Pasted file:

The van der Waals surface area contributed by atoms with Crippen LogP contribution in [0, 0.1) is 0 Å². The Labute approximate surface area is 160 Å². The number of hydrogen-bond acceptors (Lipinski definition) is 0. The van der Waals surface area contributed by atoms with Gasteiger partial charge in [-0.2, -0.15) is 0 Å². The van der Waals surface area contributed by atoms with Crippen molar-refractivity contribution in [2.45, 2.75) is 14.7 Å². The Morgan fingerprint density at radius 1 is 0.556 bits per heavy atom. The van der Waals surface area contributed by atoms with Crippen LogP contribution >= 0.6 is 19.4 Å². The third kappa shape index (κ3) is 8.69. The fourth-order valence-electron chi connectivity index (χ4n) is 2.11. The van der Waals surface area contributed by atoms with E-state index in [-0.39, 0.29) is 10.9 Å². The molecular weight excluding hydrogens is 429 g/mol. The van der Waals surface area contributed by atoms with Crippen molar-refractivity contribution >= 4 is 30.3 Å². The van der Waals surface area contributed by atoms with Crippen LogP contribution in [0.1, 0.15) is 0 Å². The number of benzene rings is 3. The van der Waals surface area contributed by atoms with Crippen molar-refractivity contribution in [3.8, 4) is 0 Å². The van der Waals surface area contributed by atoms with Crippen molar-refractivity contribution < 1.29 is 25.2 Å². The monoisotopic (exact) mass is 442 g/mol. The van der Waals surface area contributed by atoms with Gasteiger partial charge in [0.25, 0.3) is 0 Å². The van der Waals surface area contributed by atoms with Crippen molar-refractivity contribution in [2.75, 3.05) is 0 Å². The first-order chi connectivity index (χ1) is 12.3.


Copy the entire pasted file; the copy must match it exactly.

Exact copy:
The van der Waals surface area contributed by atoms with Crippen LogP contribution in [0, 0.1) is 0 Å². The Labute approximate surface area is 160 Å². The number of hydrogen-bond acceptors (Lipinski definition) is 0. The van der Waals surface area contributed by atoms with Gasteiger partial charge in [-0.2, -0.15) is 0 Å². The van der Waals surface area contributed by atoms with Crippen molar-refractivity contribution in [2.45, 2.75) is 14.7 Å². The Morgan fingerprint density at radius 1 is 0.556 bits per heavy atom. The van der Waals surface area contributed by atoms with Crippen LogP contribution >= 0.6 is 19.4 Å². The third kappa shape index (κ3) is 8.69. The fourth-order valence-electron chi connectivity index (χ4n) is 2.11. The van der Waals surface area contributed by atoms with E-state index in [-0.39, 0.29) is 10.9 Å². The molecular weight excluding hydrogens is 429 g/mol. The van der Waals surface area contributed by atoms with Crippen molar-refractivity contribution >= 4 is 30.3 Å². The van der Waals surface area contributed by atoms with Crippen LogP contribution in [0.1, 0.15) is 0 Å². The number of benzene rings is 3. The van der Waals surface area contributed by atoms with Crippen molar-refractivity contribution in [3.8, 4) is 0 Å². The van der Waals surface area contributed by atoms with Crippen molar-refractivity contribution < 1.29 is 25.2 Å². The monoisotopic (exact) mass is 442 g/mol. The van der Waals surface area contributed by atoms with Gasteiger partial charge in [0.25, 0.3) is 0 Å². The van der Waals surface area contributed by atoms with Crippen molar-refractivity contribution in [2.75, 3.05) is 0 Å². The first-order chi connectivity index (χ1) is 12.3.